Wooden Indian creates a sort of magical dreamscape for listeners to wander through on Color is Work. The album, which the band released back in 2012, was recently re-issued on cassette through Rubber Brother Records. And I, for one, am thrilled with the re-release. Color is Work might not have received the attention it warranted upon its debut, but the album is one every music afficiando should spend some time with. More experimental than indie, Color is Work presents a more abstract mode of contemporary music making. The sounds swim around you rather than applying a more linear hook-and-chorus approach to songwriting. “Fingers in the Palms” and “Expensive Fur” were some of my favorite moments on Color is Work, but the album should be taken as a whole and listened to from start to finish, preferably with headphones on and all distractions removed. Sink into the music and see what visual images are stimulated by the sounds. There is a certain weightlessness to Wooden Indian, a sense of drifting, which really comes through in Color is Work. I definitely suggest diving in here. Maybe even get your own copy on cassette tape while they last.
There are some powerful vocals at the core of the innocent, dreamy pop of The DanDan Noodles. That should be apparent as soon as you start making your way through their latest album, Tangerine. The opening track, “Clementine”, combines a sultry songbird with playful indie rock to the delight of all listening. The second track, “Body & Face”, presents a different side of The DanDan Noodles and a second vocalist in the duo. The effervescent pop stays true, but the vocals of Dani definitely lend the music more of an early indie, Brit-Pop feel whereas Dana (the female vocalist and other half of The DanDan Noodles) adds a different element, a more infused sound then a pure descendent of indierock roots. I can’t stop listening to Tangerine and, for the life of me, I can’t choose a favorite song. You can’t make me. Hell, I can’t choose a favorite vocalist. I’m liking it all. The album was inspired by the Dancy Tangerine that “due to the advancement of technology and societal pressures of instant gratification, the Dancy could just not compete with the likes of the Honey and the Sunburst tangerine.” But, fear not, the metaphor extends itself subtley, not interrupting a beautiful record with distracting and persistent references. Listen to Tangerine by The DanDan Noodles here.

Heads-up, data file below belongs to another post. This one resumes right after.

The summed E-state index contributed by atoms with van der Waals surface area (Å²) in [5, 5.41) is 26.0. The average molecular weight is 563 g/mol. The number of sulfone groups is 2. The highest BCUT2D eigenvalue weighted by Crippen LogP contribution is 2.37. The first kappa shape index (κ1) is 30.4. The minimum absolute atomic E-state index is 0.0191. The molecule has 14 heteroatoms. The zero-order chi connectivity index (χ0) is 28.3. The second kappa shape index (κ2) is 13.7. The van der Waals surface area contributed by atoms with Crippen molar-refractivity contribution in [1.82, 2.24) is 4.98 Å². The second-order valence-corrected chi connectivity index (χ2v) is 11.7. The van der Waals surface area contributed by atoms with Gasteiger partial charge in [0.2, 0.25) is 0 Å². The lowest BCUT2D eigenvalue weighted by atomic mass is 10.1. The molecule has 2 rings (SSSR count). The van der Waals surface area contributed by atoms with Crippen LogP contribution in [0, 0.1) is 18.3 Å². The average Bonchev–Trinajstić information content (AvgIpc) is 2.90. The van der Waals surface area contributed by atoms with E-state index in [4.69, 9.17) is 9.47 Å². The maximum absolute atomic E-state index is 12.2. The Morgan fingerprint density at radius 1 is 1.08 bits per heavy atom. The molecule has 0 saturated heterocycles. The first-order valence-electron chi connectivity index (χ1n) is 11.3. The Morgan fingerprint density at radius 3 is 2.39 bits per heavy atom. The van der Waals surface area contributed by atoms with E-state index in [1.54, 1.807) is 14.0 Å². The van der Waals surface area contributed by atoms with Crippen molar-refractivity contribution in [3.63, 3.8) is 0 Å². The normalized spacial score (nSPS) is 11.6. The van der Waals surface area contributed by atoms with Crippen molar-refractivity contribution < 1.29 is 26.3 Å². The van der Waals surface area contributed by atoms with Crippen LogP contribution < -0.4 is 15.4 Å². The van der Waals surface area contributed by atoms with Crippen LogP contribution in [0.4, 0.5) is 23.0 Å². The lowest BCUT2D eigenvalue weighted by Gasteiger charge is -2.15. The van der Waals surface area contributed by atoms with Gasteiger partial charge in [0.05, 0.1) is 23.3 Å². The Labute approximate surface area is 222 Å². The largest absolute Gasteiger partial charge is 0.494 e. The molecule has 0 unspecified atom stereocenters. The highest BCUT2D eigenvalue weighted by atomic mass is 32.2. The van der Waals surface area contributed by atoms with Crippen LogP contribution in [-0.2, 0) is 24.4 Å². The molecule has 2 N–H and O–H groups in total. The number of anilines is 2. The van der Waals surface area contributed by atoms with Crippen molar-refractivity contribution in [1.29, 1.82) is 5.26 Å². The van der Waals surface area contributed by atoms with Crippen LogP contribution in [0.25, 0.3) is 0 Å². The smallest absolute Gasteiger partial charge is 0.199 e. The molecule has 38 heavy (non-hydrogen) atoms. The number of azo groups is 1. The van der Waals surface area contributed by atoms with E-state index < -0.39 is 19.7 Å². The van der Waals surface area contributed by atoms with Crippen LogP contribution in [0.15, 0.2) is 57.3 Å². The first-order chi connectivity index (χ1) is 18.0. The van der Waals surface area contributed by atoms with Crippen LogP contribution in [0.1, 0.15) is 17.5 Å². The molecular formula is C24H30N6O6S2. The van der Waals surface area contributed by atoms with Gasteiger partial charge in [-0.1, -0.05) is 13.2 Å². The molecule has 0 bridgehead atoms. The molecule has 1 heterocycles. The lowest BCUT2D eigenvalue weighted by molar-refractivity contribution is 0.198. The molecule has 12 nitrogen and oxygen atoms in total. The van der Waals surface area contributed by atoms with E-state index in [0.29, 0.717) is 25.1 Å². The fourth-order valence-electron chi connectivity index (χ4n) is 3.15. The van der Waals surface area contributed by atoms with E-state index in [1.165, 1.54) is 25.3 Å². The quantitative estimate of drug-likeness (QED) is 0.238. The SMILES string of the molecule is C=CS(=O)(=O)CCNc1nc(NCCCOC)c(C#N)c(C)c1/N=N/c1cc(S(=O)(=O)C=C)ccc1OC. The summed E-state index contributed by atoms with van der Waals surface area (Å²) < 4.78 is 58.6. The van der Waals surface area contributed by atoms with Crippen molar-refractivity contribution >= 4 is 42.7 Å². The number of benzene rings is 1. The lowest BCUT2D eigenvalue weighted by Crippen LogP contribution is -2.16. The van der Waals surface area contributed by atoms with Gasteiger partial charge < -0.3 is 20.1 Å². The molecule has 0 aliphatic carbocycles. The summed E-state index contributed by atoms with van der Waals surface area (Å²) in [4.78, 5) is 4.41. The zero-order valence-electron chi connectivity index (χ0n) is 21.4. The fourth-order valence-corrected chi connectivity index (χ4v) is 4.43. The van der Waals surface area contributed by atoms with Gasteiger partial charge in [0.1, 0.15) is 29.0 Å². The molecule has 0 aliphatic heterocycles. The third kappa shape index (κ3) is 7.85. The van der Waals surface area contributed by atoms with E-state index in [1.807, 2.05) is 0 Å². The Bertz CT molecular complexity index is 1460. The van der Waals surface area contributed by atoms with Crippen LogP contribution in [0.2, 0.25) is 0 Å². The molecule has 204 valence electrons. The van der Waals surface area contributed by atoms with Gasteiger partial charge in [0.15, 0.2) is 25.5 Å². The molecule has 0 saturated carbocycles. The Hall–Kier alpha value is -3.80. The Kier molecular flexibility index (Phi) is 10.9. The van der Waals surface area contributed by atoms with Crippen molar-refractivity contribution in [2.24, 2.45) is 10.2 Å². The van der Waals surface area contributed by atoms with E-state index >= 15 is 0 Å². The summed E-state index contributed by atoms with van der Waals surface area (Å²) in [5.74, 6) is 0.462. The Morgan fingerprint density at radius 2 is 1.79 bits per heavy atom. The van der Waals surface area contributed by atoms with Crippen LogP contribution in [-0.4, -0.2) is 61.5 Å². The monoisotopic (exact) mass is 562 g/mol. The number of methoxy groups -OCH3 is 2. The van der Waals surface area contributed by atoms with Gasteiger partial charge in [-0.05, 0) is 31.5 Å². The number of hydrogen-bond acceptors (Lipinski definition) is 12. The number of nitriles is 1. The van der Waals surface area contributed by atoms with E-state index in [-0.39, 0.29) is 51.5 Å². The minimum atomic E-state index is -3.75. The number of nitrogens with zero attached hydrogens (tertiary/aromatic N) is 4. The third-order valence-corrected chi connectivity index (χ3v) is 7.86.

Okay, so this album came out in January of this year which means we totally missed the ball on covering it. At least, I can be grateful it didn’t completely pass me by. Coobee Coo’s Baker’s Dozen offers mellow rock that is bluesy, earthy, and even a little funky to entertain fans of indie rock and Americana alike. The album opens with “One Way Ticket”, a down-home number that will have you tapping you foot as you amble along with the narrative about moving on. “Sheeple”, the second track, will have you rethinking your inital assumptions, however, as CooBee Coo shows another facet of their musical character. I definitely get more of an Evil Friends-era Portugal. The Man from this song. Baker’s Dozen moves back toward the Heartland rock with songs like “Made for Something Great” and “Tippy Top”. I prefer some of the more mellow tracks on the album like the playful “Flow River Flow” and the hauntingly beautiful “Move Like a Ghost”. Baker’s Dozen is an album you should spend some time with and you can do so right here. The album was recorded at CooBee Coo’s headquarters at the Studio at the Farm which has worked with other YabYum favorites like The Hill in Mind and Wooden Indian.
The musical duo from Provo, Utah known as the Porch Lights released their first full-length album this past Setember and all you mellow-music fans should give Caverns a listen. Gentle and warm in the way you want indiefolk to be, the album encompasses as it comforts. Corey Crellin and Emily Brown are the pair that form the core of the Porch Lights provide much of the instrumentation on Caverns, but they had a little help from their friends to fill in the missing space. The result is both charming and cohesive. Porch Lights have a simple, salt-of-the-earth spirit that comes through in their songwriting. “Seaside Eyes”, one of my favorite tracks from Caverns, embodies this sense perfectly. Much of the imagery heard on Caverns alligns itself similarly. Nature both setting and metaphor, the lyrics are perfectly matched to the sound created by the Porch Lights. There is something rustic at the heart of their music, something that harkens back to a different time. Caverns feels honest and maybe even a little innocent. Listen to Caverns by Porch Lights here.